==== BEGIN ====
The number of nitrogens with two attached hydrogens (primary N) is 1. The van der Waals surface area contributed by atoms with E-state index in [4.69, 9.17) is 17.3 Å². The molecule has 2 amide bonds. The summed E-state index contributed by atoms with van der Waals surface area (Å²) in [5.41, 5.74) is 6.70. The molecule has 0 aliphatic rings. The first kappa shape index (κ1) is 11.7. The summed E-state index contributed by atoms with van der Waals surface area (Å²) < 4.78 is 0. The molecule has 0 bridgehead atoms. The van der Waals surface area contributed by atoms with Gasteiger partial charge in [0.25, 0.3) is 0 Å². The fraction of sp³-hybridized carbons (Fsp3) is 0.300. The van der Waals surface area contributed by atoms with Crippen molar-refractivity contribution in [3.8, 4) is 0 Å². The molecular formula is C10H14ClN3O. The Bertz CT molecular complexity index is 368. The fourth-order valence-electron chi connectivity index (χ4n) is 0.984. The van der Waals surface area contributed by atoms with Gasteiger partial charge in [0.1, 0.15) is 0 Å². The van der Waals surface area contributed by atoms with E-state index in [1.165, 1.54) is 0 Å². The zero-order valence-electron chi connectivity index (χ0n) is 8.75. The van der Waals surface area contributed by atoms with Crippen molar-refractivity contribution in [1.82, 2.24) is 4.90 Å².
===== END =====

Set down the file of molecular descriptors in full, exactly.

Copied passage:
The number of nitrogens with two attached hydrogens (primary N) is 1. The van der Waals surface area contributed by atoms with E-state index in [4.69, 9.17) is 17.3 Å². The molecule has 2 amide bonds. The summed E-state index contributed by atoms with van der Waals surface area (Å²) in [5.41, 5.74) is 6.70. The molecule has 0 aliphatic rings. The first kappa shape index (κ1) is 11.7. The summed E-state index contributed by atoms with van der Waals surface area (Å²) < 4.78 is 0. The molecule has 0 bridgehead atoms. The van der Waals surface area contributed by atoms with Gasteiger partial charge in [0.25, 0.3) is 0 Å². The fraction of sp³-hybridized carbons (Fsp3) is 0.300. The van der Waals surface area contributed by atoms with Crippen molar-refractivity contribution in [3.8, 4) is 0 Å². The molecular formula is C10H14ClN3O. The Bertz CT molecular complexity index is 368. The fourth-order valence-electron chi connectivity index (χ4n) is 0.984. The van der Waals surface area contributed by atoms with Gasteiger partial charge in [0.1, 0.15) is 0 Å². The van der Waals surface area contributed by atoms with E-state index in [1.165, 1.54) is 0 Å². The zero-order valence-electron chi connectivity index (χ0n) is 8.75. The van der Waals surface area contributed by atoms with Crippen molar-refractivity contribution in [1.82, 2.24) is 4.90 Å².